The science of nutrition and healthy eating
The science of nutrition and healthy eating

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The science of nutrition and healthy eating

4 Sweeteners

A pile of different sweetener sachets with different brands.
Figure 8 Different packets sweetener sachets.

Sweeteners are used in some foods to reduce the energy from food, in an attempt to reduce obesity. There have been many headlines about the safety of sweeteners. In 2010, there was a Panel discussion about sweeteners and they came up with ten points in a document called ’The Science of Low Calorie Sweeteners – separating fact from fiction’.

Low calorie sweeteners are food additives that provide a sweet taste with very few calories (Table 4). Click on this link and read the document: The science of low calorie sweeteners – separating fact from fiction [Tip: hold Ctrl and click a link to open it in a new tab. (Hide tip)] (British Nutrition Foundation, 2010)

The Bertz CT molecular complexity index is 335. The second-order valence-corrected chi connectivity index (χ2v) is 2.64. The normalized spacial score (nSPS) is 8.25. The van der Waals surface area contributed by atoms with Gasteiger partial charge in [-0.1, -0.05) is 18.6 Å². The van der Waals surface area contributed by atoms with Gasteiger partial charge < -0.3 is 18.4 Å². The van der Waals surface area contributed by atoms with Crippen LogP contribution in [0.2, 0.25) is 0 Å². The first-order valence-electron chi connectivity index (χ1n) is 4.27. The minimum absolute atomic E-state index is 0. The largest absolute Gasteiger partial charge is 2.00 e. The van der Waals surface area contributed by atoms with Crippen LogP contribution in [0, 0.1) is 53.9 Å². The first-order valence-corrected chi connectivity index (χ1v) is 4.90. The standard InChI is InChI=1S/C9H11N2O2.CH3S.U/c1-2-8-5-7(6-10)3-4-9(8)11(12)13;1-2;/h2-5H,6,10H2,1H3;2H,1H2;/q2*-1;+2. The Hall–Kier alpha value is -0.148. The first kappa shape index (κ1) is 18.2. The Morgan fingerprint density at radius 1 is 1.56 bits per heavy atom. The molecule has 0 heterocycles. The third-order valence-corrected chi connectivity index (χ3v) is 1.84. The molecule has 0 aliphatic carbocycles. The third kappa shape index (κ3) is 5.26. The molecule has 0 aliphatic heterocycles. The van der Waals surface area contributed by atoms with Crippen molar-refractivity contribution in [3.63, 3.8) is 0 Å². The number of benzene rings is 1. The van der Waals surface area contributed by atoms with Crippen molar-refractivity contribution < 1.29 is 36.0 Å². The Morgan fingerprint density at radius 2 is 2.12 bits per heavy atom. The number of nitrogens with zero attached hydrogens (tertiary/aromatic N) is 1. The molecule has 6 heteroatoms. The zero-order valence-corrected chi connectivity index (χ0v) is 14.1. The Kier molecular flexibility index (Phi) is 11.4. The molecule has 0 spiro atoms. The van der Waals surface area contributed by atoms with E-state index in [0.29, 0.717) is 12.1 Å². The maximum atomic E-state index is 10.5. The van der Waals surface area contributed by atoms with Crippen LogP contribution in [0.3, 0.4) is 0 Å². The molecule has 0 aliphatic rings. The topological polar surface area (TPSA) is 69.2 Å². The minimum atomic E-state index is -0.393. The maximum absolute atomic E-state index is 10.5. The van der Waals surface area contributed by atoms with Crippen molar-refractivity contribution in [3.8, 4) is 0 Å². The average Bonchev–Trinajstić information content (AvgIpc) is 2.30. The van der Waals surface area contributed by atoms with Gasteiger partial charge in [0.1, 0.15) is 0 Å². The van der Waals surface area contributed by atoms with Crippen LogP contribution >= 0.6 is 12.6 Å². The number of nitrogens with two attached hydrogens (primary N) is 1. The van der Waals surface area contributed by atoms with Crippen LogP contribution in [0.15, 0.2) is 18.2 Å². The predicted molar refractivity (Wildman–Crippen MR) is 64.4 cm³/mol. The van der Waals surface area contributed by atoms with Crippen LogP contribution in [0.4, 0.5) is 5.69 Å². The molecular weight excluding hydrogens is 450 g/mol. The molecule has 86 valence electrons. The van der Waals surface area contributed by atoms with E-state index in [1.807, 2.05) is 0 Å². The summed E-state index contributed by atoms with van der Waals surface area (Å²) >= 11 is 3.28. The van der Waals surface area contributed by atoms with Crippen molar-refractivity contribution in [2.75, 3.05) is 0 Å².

Table 4 Sweeteners used in the UK to reduce the amount of sucrose (table sugar) which provides 4kcal/gram

Type of sweetenerNameE numberAcceptable daily intake (ADI)

mg/kg body weight

Energy providedComments
Bulksugar alcohols:

sorbitol

mannitol

xylitol

E420

 

E421

E967

None specified2.4 kcal/g

Amounts

10g/100g or more require a warning statement as it can lead to gastrointestinal side effects in sensitive individuals.

Intense

saccharin

aspartame

acesulfame K (AceK)

E954

E951

E950

5

40

9

zero

4kcal/g

zero

saccharin: 375x sweeter than sugar, bitter metallic aftertaste

aspartame: 200x sweeter than sugar, cannot be used by people with PKU

acesulfame K (AceK): 200x sweeter than sugar, long-term effects unknown

IntensesteviaE9604zeroPlant based: 200–300 times sweeter than sucrose
Intense sucralose E95515zero600 times sweeter than sucrose
IntenseneotameE961None specifiedzero7000 times sweeter than sucrose
SNHE_1

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